One NASA scientist who is tasked with answering the public's questions about the 2012 Doomsday end-of-the-world hoopla has named this unique fear; he calls it "cosmophobia." Every day he hears from people who are actually fearful that an invisible planet (possibly guided by aliens) is on a collision course with the earth right now. Or that solar storms will cause a polarity shift in the sun and cause an earth-wide electromagentic pulse to wipe out all electronics in about two years. They fear the event, they fear for their lives, and they fear "the government" is covering up the truth. Sure, people claim that they are scared of imminent death, but is that the root cause of the force that is fear? I see people react with fear to passive, non-threatening things all the time -- particularly to "challenging" works of art, and, of course, to abstraction. And anything in the cosmos is also an abstract idea, in the sense that it is out of the realm of our immediate experience. But why does it follow that the response is fear? Is it that all fearful people think communication of any sort is an expression of a belief system, and therefore an inherent challenge?
This morning I encountered a man who challenged me on my "belief" that we are all made up of atoms. "Don't believe it" he said, "you are made of the spirit!" I honestly had no idea what to say. It is tempting to dismiss his challenge as evidence of his ignorance, but if he does not regard himself as ignorant, what point is there in me claiming so? What is more interesting to me it the idea that he is threatened somehow (or his belief system is destabilized somehow) by...atoms. If you want to change motion, you need a force which will act on an object and cause acceleration. But if you want to maintain the status of a belief, is a forcefield of fear required? I wonder about that as the Catholic Church sex-abuse story grows globally, and as the impact of Arizona's new immigration status law plays out here...and as veil-wearing women in Yemen protest in favor of the practice of granting men child brides. The same atom-fearer mentioned above also believes that rape is "not always bad" since it is God's prerogative that sperm is destined for a unique egg, and man must follow God's law without question.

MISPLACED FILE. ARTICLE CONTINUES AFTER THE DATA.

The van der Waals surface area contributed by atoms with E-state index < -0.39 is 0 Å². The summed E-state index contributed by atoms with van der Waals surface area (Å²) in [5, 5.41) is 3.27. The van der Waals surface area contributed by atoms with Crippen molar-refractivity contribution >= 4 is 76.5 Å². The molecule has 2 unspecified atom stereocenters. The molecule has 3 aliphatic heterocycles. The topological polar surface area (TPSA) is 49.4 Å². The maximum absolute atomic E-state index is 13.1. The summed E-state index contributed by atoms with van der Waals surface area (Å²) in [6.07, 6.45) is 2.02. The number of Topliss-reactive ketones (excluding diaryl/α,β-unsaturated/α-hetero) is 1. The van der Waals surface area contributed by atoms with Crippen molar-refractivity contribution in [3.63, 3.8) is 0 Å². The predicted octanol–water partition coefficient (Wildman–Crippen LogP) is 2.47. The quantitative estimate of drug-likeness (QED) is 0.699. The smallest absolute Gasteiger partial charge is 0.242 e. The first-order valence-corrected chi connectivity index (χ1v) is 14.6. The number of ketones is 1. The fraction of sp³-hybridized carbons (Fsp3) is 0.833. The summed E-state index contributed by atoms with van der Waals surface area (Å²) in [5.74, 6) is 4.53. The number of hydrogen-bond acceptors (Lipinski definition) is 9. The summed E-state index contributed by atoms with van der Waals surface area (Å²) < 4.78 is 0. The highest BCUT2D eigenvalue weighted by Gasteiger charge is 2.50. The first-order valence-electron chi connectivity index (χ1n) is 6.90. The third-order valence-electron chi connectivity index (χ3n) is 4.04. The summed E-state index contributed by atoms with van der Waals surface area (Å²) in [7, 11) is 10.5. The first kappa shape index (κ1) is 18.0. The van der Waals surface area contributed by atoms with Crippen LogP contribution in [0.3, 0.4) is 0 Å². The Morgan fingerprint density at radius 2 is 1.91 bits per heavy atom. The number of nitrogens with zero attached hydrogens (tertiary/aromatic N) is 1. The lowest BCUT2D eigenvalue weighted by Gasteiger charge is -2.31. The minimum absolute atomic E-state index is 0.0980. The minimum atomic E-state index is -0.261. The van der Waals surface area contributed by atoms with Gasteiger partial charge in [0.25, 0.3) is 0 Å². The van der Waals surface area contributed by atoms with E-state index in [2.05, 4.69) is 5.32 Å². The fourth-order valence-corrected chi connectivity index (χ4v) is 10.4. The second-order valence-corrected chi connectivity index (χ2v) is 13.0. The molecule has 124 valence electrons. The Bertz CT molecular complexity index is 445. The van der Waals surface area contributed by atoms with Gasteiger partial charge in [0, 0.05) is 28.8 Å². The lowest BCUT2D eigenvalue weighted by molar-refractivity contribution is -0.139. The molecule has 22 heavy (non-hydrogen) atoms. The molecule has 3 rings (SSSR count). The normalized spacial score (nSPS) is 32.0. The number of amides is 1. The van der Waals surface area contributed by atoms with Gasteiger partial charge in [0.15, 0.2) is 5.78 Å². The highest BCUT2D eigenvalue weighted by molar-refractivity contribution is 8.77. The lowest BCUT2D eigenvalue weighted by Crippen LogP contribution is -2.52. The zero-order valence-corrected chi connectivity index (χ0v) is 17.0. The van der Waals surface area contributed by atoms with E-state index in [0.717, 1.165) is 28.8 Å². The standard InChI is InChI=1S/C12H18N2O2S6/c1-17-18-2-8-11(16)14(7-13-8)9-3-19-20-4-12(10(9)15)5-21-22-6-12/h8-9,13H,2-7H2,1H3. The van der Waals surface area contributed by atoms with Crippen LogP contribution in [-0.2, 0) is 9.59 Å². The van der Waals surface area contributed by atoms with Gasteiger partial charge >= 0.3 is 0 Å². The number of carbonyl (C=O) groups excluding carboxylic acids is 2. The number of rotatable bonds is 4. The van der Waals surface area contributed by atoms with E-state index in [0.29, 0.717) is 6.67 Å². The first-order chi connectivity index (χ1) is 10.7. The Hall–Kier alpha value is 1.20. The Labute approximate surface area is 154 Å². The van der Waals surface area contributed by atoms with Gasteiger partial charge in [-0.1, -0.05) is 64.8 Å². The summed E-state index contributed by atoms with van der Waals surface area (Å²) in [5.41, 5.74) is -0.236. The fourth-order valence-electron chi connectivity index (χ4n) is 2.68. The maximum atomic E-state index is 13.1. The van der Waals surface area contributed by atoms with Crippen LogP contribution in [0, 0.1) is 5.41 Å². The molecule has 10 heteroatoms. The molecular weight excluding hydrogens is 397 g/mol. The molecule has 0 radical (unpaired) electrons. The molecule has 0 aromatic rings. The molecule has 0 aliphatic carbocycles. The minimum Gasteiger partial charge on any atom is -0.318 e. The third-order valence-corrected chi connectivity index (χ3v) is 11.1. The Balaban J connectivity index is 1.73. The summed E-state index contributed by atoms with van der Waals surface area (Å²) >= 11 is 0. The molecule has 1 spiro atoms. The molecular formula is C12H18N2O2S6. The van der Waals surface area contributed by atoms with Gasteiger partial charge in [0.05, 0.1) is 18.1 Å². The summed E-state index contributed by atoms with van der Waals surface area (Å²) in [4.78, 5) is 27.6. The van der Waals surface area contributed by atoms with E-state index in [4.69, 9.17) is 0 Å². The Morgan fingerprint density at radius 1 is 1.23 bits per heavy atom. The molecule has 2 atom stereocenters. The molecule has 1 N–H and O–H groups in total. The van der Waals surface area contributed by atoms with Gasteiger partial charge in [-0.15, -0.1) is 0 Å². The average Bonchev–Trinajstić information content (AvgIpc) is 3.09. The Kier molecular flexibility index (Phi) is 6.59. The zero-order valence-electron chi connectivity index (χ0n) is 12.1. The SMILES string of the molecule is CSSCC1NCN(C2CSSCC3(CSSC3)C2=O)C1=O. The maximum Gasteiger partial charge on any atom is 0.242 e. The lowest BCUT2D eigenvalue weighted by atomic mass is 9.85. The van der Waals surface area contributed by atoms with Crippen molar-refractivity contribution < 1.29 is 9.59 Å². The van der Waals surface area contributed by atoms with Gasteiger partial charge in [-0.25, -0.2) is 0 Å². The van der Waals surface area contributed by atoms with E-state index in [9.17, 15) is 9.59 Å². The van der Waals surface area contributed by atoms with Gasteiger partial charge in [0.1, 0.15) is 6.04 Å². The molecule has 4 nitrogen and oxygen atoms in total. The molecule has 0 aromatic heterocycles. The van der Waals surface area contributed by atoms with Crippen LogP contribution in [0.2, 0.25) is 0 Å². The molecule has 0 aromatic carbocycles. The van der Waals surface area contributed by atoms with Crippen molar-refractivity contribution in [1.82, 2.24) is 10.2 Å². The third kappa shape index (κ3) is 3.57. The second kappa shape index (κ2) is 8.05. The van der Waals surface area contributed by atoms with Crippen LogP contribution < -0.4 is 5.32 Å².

What is it like to live a life of submission? And if you submit to life within that forcefield of fear which is required to maintain your beliefs about weird art, or African American Presidents, or alien-guided killer planets...can you really ever view yourself as a free human being, as free as any of the rest of us?